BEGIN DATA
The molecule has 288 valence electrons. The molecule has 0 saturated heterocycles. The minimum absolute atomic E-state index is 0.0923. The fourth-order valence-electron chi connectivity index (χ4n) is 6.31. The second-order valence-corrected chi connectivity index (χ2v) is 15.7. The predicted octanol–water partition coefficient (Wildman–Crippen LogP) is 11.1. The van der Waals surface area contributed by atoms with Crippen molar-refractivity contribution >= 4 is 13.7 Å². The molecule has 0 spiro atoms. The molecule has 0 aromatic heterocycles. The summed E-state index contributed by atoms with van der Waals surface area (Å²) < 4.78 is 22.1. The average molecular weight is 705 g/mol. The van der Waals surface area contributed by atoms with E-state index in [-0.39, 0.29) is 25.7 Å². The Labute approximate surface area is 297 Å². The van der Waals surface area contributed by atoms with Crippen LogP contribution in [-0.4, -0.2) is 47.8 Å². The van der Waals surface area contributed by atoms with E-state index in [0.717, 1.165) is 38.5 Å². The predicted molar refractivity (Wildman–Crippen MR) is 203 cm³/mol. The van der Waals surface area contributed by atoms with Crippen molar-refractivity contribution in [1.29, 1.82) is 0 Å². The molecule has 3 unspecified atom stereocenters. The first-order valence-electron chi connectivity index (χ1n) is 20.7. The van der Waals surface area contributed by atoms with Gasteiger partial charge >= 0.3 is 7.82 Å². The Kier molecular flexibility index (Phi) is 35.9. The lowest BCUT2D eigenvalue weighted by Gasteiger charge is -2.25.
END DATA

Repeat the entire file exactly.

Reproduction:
The molecule has 288 valence electrons. The molecule has 0 saturated heterocycles. The minimum absolute atomic E-state index is 0.0923. The fourth-order valence-electron chi connectivity index (χ4n) is 6.31. The second-order valence-corrected chi connectivity index (χ2v) is 15.7. The predicted octanol–water partition coefficient (Wildman–Crippen LogP) is 11.1. The van der Waals surface area contributed by atoms with Crippen molar-refractivity contribution >= 4 is 13.7 Å². The molecule has 0 spiro atoms. The molecule has 0 aromatic heterocycles. The summed E-state index contributed by atoms with van der Waals surface area (Å²) < 4.78 is 22.1. The average molecular weight is 705 g/mol. The van der Waals surface area contributed by atoms with E-state index in [-0.39, 0.29) is 25.7 Å². The Labute approximate surface area is 297 Å². The van der Waals surface area contributed by atoms with Crippen LogP contribution in [-0.4, -0.2) is 47.8 Å². The van der Waals surface area contributed by atoms with E-state index in [0.717, 1.165) is 38.5 Å². The predicted molar refractivity (Wildman–Crippen MR) is 203 cm³/mol. The van der Waals surface area contributed by atoms with Crippen molar-refractivity contribution in [1.29, 1.82) is 0 Å². The molecule has 3 unspecified atom stereocenters. The first-order valence-electron chi connectivity index (χ1n) is 20.7. The van der Waals surface area contributed by atoms with Gasteiger partial charge >= 0.3 is 7.82 Å². The Kier molecular flexibility index (Phi) is 35.9. The lowest BCUT2D eigenvalue weighted by Gasteiger charge is -2.25.